- Jimmy Butler predicts why Miami Heat will succeed in playoffs: ‘We get there, us as a team, I’ll handle the rest’
- Erik Spoelstra says Bam Adebayo was ‘really angry’ Miami Heat kept him out of game vs. Houston Rockets
- Report: Jimmy Butler and Bam Adebayo available to play Wednesday vs. Spurs
- Stephen A. Smith and Spike Lee issue strong criticism regarding Dwyane Wade’s ownership stake in Utah Jazz
- Duncan Robinson’s humble reaction after passing Dwyane Wade in Miami Heat record books
- Report: Rockets player gets jumped at strip club, takes bottle to face in Miami day before taking on Heat
- Report: Miami Heat to be without Jimmy Butler, Bam Adebayo and Tyler Herro vs. Houston Rockets
- Report: Miami Heat have been ‘concerned now for months’ about Tyler Herro’s celebrity status
- Report: Miami Heat to be without Bam Adebayo and Tyler Herro vs. Houston Rockets
- Dwyane Wade says Zaire has activated ‘Wade hops’ after he jumps over grown man for impressive dunk
Erik Spoelstra Gushes About Jimmy Butler, Explains Why He’s Definition of Max Player
- Updated: January 3, 2020
Butler has only connected on 25-of-67 (37.3 percent) from the field over his last five games and scored only eight points in a win over Toronto on Thursday night. Yet, Spoelstra still sees Butler as a role model for the Heat’s younger players when it comes to riding out such slumps.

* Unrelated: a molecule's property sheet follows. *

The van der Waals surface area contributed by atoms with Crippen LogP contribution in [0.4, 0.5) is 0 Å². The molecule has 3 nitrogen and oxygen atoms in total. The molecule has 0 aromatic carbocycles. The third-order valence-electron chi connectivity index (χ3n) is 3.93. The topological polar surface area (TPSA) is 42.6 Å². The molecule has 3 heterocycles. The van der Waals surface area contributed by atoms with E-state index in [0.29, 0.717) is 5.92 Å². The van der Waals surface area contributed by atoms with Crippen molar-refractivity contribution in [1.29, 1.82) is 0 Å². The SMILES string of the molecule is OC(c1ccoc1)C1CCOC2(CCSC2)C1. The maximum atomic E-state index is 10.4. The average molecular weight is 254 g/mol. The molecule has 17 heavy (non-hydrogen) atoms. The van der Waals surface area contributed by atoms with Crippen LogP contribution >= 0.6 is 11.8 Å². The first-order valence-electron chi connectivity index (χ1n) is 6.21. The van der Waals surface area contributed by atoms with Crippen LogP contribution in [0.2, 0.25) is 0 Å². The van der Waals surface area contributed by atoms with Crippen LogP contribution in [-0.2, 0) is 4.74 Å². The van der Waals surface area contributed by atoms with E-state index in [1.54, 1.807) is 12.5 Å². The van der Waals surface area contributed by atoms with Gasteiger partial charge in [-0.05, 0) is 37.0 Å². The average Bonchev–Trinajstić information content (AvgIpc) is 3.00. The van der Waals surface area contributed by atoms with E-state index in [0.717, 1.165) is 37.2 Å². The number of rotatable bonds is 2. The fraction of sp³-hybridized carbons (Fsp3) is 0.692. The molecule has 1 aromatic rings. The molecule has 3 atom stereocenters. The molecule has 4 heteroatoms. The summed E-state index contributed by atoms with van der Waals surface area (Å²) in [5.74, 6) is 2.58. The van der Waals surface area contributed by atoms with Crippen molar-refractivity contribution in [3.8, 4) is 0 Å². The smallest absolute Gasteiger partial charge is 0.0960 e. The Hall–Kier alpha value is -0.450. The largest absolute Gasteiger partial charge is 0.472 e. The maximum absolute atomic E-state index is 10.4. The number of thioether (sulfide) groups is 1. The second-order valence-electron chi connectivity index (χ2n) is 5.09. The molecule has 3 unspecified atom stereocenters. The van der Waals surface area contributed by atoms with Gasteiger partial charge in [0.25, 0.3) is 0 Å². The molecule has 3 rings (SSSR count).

“I think that is what young players should learn when they come into the league of what a max player actually means,” Spoelstra said. “It’s not about stats, it’s not about the final number in the box score or whatever 2K numbers you can get. It’s about how your team functions and if you are winning.”
Spoelstra also believes that Butler’s relentless drive allows him to stay focused on the game as a whole instead of dwelling on his own struggles.
“Jimmy can stay the course regardless of what’s happening during the course of the game,” Spoelstra said. “Shots don’t affect him whether the ball is going in or not, it doesn’t affect his energy, it doesn’t affect his leadership.
“He will find different ways to impact the game, if it means drawing a foul, getting a steal or deflection, or setting a screen for somebody else. He is like a five-tool baseball player, but for basketball. He does everything across the board to help you win.”
Perhaps Butler’s most glaring negative statistic is his 27.6 percent 3-point shooting average, the lowest since his rookie campaign. However, the number means nothing to Spoelstra, who is focusing only on Butler’s impact in helping the Heat in their strong start.
“There is no debate about this,” Spoelstra said. “Jimmy is having an incredible impact on our winning, our bottom line. That’s why we chased him as our max player. Too often it has become about stats even at a young age, but it’s empty stats that don’t impact winning.”
Butler and the Heat will forge ahead, with their first road contest in 2020 taking place in Orlando on Friday night. One thing that seems certain is that even if Butler remains in a slump for that game, he’ll still have Spoelstra in his corner.